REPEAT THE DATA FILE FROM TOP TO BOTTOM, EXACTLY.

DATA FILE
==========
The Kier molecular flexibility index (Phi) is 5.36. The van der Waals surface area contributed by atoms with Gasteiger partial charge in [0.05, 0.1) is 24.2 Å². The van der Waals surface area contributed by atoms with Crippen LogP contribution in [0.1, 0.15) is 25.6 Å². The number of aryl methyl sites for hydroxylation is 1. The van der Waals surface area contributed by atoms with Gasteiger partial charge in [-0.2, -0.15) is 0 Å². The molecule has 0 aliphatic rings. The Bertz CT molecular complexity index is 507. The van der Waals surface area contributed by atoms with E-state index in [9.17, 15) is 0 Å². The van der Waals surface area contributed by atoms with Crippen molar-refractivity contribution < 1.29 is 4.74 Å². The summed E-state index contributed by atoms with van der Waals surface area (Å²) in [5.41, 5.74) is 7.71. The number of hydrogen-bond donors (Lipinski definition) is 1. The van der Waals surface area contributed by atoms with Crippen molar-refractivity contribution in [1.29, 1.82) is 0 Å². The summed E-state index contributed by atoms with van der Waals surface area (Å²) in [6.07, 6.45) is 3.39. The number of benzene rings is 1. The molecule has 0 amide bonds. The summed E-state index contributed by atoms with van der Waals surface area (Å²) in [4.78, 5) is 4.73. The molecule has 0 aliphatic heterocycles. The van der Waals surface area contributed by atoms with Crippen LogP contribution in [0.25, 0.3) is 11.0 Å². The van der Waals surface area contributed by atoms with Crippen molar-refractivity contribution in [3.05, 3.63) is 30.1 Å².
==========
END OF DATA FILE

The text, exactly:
The Kier molecular flexibility index (Phi) is 5.36. The van der Waals surface area contributed by atoms with Gasteiger partial charge in [0.05, 0.1) is 24.2 Å². The van der Waals surface area contributed by atoms with Crippen LogP contribution in [0.1, 0.15) is 25.6 Å². The number of aryl methyl sites for hydroxylation is 1. The van der Waals surface area contributed by atoms with Gasteiger partial charge in [-0.2, -0.15) is 0 Å². The molecule has 0 aliphatic rings. The Bertz CT molecular complexity index is 507. The van der Waals surface area contributed by atoms with E-state index in [9.17, 15) is 0 Å². The van der Waals surface area contributed by atoms with Crippen molar-refractivity contribution < 1.29 is 4.74 Å². The summed E-state index contributed by atoms with van der Waals surface area (Å²) in [5.41, 5.74) is 7.71. The number of hydrogen-bond donors (Lipinski definition) is 1. The van der Waals surface area contributed by atoms with Crippen molar-refractivity contribution in [1.29, 1.82) is 0 Å². The summed E-state index contributed by atoms with van der Waals surface area (Å²) in [6.07, 6.45) is 3.39. The number of benzene rings is 1. The molecule has 0 amide bonds. The summed E-state index contributed by atoms with van der Waals surface area (Å²) in [4.78, 5) is 4.73. The molecule has 0 aliphatic heterocycles. The van der Waals surface area contributed by atoms with Crippen LogP contribution in [0.25, 0.3) is 11.0 Å². The van der Waals surface area contributed by atoms with Crippen molar-refractivity contribution in [3.05, 3.63) is 30.1 Å².